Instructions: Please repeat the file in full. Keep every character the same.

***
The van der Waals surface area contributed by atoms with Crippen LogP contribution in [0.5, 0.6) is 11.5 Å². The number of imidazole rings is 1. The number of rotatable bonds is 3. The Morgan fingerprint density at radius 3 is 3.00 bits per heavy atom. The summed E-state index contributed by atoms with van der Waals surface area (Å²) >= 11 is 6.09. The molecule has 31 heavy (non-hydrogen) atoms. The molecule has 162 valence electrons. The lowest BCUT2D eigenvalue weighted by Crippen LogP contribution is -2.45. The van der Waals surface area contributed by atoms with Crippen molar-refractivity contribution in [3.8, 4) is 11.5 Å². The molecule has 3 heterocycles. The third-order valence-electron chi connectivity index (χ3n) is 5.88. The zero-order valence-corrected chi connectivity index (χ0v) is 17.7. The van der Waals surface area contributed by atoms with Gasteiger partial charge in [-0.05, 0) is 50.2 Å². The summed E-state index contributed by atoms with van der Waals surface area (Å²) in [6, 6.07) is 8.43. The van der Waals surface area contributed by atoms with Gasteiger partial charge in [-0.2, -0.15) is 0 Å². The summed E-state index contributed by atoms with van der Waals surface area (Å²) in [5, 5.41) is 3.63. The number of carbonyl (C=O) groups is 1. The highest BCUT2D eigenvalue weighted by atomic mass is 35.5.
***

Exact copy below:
The van der Waals surface area contributed by atoms with Crippen LogP contribution in [0.5, 0.6) is 11.5 Å². The number of imidazole rings is 1. The number of rotatable bonds is 3. The Morgan fingerprint density at radius 3 is 3.00 bits per heavy atom. The summed E-state index contributed by atoms with van der Waals surface area (Å²) >= 11 is 6.09. The molecule has 31 heavy (non-hydrogen) atoms. The molecule has 162 valence electrons. The lowest BCUT2D eigenvalue weighted by Crippen LogP contribution is -2.45. The van der Waals surface area contributed by atoms with Crippen molar-refractivity contribution in [3.8, 4) is 11.5 Å². The molecule has 3 heterocycles. The third-order valence-electron chi connectivity index (χ3n) is 5.88. The zero-order valence-corrected chi connectivity index (χ0v) is 17.7. The van der Waals surface area contributed by atoms with Gasteiger partial charge in [-0.05, 0) is 50.2 Å². The summed E-state index contributed by atoms with van der Waals surface area (Å²) in [6, 6.07) is 8.43. The van der Waals surface area contributed by atoms with Gasteiger partial charge in [-0.2, -0.15) is 0 Å². The summed E-state index contributed by atoms with van der Waals surface area (Å²) in [5, 5.41) is 3.63. The number of carbonyl (C=O) groups is 1. The highest BCUT2D eigenvalue weighted by atomic mass is 35.5.